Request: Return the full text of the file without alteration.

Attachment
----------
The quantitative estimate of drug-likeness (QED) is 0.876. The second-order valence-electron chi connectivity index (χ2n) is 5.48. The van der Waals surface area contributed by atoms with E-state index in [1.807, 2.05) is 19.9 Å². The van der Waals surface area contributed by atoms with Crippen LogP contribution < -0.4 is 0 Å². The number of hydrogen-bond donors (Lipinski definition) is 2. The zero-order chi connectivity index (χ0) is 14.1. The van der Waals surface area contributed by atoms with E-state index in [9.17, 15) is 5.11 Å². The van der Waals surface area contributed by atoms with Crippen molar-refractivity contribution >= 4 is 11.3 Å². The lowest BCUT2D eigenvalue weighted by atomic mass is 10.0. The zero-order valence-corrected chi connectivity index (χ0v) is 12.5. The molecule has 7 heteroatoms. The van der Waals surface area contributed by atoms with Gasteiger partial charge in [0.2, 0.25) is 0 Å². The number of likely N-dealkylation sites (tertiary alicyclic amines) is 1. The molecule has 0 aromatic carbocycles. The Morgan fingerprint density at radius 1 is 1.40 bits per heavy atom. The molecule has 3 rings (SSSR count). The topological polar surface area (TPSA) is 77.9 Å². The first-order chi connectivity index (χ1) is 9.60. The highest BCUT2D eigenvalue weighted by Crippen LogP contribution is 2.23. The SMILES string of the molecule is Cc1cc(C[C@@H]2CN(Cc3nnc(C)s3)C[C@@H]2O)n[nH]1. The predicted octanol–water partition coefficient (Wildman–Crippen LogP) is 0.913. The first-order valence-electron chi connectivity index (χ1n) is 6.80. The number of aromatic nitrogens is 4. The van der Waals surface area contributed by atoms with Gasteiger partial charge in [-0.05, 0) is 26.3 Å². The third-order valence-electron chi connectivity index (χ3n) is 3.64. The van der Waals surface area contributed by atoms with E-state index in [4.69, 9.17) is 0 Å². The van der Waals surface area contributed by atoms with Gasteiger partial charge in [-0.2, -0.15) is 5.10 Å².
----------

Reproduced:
The quantitative estimate of drug-likeness (QED) is 0.876. The second-order valence-electron chi connectivity index (χ2n) is 5.48. The van der Waals surface area contributed by atoms with E-state index in [1.807, 2.05) is 19.9 Å². The van der Waals surface area contributed by atoms with Crippen LogP contribution < -0.4 is 0 Å². The number of hydrogen-bond donors (Lipinski definition) is 2. The zero-order chi connectivity index (χ0) is 14.1. The van der Waals surface area contributed by atoms with E-state index in [9.17, 15) is 5.11 Å². The van der Waals surface area contributed by atoms with Crippen molar-refractivity contribution >= 4 is 11.3 Å². The lowest BCUT2D eigenvalue weighted by atomic mass is 10.0. The zero-order valence-corrected chi connectivity index (χ0v) is 12.5. The molecule has 7 heteroatoms. The van der Waals surface area contributed by atoms with Gasteiger partial charge in [0.2, 0.25) is 0 Å². The number of likely N-dealkylation sites (tertiary alicyclic amines) is 1. The molecule has 0 aromatic carbocycles. The Morgan fingerprint density at radius 1 is 1.40 bits per heavy atom. The molecule has 3 rings (SSSR count). The topological polar surface area (TPSA) is 77.9 Å². The first-order chi connectivity index (χ1) is 9.60. The highest BCUT2D eigenvalue weighted by Crippen LogP contribution is 2.23. The SMILES string of the molecule is Cc1cc(C[C@@H]2CN(Cc3nnc(C)s3)C[C@@H]2O)n[nH]1. The predicted octanol–water partition coefficient (Wildman–Crippen LogP) is 0.913. The first-order valence-electron chi connectivity index (χ1n) is 6.80. The number of aromatic nitrogens is 4. The van der Waals surface area contributed by atoms with Gasteiger partial charge in [-0.05, 0) is 26.3 Å². The third-order valence-electron chi connectivity index (χ3n) is 3.64. The van der Waals surface area contributed by atoms with E-state index in [4.69, 9.17) is 0 Å². The van der Waals surface area contributed by atoms with Gasteiger partial charge in [-0.2, -0.15) is 5.10 Å².